Why It’s Hard
Being successful at licensing your music it tough, in part because you have to master multiple, distinct skill sets. You’ve got to be able to write good songs, perform them well, be good at recording and mixing, and you’ve got to understand the business back end. And you’ve got to be able to do all of this quickly and repeatedly to license your music.Now back in “golden age” of the music industry, all of these functions were completely split up. You’d have song writers in the Brill Building. Celebrity singers paired with professional backing bands. An army of audio engineers to make a recording. Then a team of marketers to sell the product and a manager to crack the whip and keep the whole thing running smoothly.Not anymore.While the digital revolution is incredibly liberating, it also throws all of these difficult tasks AT YOU. The economics of the stock music game don’t allow you to hire people to do these tasks when you’re starting out (and probably not ever).By the way – if you want to learn how to start licensing your music, I’ve got a free five day crash course for you right here.
Assess Your Skills
To grow your music licensing career, you need to be honest about which of these skills you’re good at, and which need more work. And then you need to invest your time and money in getting better at those skills that you’re weakest at. Don’t try to get really good at one or two until you’re proficient in all of them. That’s a recipe for disaster.Just imagine the most beautifully written song terribly performed with wrong notes and flubs. Or the most high definition recording of a fart.Asses your skills – honestly.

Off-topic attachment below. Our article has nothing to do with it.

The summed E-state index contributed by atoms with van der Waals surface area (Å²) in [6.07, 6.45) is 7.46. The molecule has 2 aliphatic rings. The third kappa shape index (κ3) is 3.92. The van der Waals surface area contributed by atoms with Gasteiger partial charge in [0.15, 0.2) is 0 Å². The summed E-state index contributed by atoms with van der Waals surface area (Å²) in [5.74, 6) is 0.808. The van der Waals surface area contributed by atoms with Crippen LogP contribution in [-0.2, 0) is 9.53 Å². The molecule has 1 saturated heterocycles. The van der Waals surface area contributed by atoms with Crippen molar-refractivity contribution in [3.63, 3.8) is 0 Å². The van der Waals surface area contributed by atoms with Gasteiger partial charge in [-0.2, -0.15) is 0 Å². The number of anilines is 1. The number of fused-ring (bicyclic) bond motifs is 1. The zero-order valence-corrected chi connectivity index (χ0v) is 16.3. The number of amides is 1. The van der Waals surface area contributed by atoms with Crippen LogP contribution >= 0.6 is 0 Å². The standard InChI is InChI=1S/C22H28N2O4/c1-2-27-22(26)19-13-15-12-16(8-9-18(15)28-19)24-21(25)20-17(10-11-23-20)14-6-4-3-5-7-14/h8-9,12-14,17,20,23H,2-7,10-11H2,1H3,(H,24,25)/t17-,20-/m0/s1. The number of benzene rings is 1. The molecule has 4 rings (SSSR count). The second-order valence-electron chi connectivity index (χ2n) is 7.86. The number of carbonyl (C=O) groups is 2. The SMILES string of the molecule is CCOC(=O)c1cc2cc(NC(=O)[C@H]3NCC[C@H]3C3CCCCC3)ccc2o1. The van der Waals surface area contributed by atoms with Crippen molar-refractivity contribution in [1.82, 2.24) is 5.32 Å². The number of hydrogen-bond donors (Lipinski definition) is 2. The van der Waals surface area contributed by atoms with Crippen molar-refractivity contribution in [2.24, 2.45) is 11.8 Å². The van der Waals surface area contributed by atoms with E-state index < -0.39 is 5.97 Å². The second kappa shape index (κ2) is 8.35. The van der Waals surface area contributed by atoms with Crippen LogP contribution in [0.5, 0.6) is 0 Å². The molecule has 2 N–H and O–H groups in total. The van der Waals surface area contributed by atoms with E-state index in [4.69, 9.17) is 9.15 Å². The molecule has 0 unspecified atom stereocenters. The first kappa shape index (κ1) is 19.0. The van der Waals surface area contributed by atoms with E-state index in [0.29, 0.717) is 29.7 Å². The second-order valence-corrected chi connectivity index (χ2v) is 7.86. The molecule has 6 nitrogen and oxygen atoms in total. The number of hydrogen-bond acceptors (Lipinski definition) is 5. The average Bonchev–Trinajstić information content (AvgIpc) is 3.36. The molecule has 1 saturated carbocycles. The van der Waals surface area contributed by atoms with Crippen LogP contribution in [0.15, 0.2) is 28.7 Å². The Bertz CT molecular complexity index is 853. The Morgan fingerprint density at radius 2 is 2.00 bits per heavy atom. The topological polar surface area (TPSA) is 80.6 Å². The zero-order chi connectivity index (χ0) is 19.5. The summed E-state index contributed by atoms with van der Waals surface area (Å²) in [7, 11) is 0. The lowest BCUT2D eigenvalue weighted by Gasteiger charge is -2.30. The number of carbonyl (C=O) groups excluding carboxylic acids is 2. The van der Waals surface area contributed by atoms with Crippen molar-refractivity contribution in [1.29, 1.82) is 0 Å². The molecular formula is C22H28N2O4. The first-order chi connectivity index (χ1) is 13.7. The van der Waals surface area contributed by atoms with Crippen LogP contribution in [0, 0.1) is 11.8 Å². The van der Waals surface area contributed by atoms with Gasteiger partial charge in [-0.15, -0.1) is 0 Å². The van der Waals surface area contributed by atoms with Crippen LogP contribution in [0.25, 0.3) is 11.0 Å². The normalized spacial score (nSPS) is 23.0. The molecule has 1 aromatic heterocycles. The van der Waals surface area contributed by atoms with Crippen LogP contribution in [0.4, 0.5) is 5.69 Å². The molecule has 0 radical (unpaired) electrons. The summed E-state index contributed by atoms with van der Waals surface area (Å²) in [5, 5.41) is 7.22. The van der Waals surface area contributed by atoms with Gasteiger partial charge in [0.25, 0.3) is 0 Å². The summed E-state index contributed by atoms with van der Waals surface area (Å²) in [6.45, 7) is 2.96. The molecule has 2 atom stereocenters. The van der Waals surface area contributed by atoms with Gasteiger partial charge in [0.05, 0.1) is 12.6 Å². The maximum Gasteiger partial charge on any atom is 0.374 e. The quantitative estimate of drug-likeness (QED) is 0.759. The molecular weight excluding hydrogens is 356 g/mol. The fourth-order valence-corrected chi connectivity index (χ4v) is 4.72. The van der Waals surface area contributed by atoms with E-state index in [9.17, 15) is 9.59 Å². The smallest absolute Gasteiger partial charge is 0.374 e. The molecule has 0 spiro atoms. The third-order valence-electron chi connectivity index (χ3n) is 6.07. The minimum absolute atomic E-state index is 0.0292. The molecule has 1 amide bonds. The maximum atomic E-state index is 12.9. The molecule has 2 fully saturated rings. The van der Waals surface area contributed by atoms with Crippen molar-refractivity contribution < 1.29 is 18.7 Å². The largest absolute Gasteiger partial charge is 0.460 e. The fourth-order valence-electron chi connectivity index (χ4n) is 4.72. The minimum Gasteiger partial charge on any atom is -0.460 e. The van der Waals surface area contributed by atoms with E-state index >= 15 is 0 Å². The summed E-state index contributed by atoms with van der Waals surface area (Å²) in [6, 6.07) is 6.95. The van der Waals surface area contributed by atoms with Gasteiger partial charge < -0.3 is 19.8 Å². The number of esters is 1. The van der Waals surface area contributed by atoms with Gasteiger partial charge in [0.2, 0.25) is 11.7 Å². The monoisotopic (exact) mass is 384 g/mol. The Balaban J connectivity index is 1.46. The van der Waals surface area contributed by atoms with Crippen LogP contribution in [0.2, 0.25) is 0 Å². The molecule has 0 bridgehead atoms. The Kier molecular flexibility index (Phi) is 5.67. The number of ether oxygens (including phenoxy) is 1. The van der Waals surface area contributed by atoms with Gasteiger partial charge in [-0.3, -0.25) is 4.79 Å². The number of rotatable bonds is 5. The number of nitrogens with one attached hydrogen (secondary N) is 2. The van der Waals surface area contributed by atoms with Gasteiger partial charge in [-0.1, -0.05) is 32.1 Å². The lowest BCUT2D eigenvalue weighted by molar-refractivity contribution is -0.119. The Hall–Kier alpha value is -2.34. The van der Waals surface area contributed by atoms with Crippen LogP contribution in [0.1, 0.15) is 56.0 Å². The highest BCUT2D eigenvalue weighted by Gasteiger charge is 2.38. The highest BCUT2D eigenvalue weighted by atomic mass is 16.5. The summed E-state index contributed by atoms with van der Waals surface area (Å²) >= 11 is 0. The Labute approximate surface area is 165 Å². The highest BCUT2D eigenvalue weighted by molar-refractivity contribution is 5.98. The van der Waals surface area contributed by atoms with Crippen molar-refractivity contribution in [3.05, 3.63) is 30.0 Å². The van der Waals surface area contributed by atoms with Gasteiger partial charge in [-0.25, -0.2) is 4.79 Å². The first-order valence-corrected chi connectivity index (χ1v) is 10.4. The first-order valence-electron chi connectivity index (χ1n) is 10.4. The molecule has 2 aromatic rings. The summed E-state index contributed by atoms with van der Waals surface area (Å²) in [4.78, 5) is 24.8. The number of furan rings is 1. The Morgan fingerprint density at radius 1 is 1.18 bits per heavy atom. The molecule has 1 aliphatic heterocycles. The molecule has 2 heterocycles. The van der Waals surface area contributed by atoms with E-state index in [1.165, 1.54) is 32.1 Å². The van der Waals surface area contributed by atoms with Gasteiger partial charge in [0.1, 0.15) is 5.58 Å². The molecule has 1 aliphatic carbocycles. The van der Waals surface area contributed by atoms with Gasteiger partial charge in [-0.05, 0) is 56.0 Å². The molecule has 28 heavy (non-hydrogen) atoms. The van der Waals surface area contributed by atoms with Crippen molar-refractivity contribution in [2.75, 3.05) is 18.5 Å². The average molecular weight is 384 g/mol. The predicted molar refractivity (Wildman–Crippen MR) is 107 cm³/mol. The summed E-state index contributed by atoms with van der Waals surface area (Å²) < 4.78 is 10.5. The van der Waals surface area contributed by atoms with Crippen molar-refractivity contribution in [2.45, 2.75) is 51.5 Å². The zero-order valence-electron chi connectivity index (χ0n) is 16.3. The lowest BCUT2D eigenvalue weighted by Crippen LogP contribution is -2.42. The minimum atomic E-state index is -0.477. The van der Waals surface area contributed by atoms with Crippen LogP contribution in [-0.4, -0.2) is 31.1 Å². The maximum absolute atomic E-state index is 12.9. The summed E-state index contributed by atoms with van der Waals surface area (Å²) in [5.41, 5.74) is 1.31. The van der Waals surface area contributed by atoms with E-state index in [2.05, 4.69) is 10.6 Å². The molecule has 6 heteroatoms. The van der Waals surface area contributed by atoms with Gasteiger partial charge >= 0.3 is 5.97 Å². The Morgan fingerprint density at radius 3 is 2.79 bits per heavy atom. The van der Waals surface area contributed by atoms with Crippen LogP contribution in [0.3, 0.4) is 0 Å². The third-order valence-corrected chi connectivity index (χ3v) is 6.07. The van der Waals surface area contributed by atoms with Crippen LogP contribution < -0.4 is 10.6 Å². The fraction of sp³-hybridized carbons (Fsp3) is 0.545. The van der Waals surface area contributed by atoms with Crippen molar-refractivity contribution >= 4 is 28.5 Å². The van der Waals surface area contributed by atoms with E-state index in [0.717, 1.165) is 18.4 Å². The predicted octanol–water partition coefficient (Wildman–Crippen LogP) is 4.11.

What Can Help
If you want to improve at songwriting you could check out the book “Hit Happens.” It uses country music as its examples, but trust me when I say that Nashville is a finely oiled songwriting machine and EVERYONE should be learning how they do it. When it comes to being better as a performer, you may want to take lessons with a local teacher. Or just practice your scales. Having the fundamentals down will save you literally weeks of time by capturing your recordings in fewer takes. And if you’re a guitar player, you’ve got to use the exercises in “Fretboard Logic.” Not only will the drills make you way better of a player, but the approach to chords and scales in brilliant and will save you so much time in figuring out how to arrange your songs. If you need to learn how to record/mix and you’re a relative novice or intermediate producer, you’ve got to check out Graham Cochrane’s Recording Revolution courses. They taught me how to systemize my mixing and saved me years in figuring it out on my own.
If you’re looking to master the business end of things, where to upload your songs, how to make sure they get found, how to get paid for your royalties, etc., then I’ll humbly recommend my course. It will teach you everything you need to know to set yourself up for a successful side hustle in music licensing. Regardless, don’t be frustrated. I’m still way stronger as a writer and business person than I am as a performer and producer. But I am working hard at improving, taking courses, and practicing. And I can absolutely hear the difference! So be patient and believe in yourself – if this is what you want, you can make it happen.